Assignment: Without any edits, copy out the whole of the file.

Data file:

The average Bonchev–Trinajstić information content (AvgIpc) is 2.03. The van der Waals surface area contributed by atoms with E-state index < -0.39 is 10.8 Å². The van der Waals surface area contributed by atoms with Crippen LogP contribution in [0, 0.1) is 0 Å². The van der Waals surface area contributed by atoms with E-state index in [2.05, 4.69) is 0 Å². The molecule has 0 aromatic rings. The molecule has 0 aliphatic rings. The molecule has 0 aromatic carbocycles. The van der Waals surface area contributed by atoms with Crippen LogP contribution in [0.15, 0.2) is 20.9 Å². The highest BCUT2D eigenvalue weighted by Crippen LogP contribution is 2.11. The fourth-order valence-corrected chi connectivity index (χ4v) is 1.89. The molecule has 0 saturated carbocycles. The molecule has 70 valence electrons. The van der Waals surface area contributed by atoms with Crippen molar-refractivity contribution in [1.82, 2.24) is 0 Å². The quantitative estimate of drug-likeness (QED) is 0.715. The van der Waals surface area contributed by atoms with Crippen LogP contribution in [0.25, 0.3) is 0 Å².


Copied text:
The average Bonchev–Trinajstić information content (AvgIpc) is 2.03. The van der Waals surface area contributed by atoms with E-state index < -0.39 is 10.8 Å². The van der Waals surface area contributed by atoms with Crippen LogP contribution in [0, 0.1) is 0 Å². The van der Waals surface area contributed by atoms with E-state index in [2.05, 4.69) is 0 Å². The molecule has 0 aromatic rings. The molecule has 0 aliphatic rings. The molecule has 0 aromatic carbocycles. The van der Waals surface area contributed by atoms with Crippen LogP contribution in [0.15, 0.2) is 20.9 Å². The highest BCUT2D eigenvalue weighted by Crippen LogP contribution is 2.11. The fourth-order valence-corrected chi connectivity index (χ4v) is 1.89. The molecule has 0 saturated carbocycles. The molecule has 70 valence electrons. The van der Waals surface area contributed by atoms with Crippen molar-refractivity contribution in [1.82, 2.24) is 0 Å². The quantitative estimate of drug-likeness (QED) is 0.715. The van der Waals surface area contributed by atoms with Crippen LogP contribution in [0.25, 0.3) is 0 Å².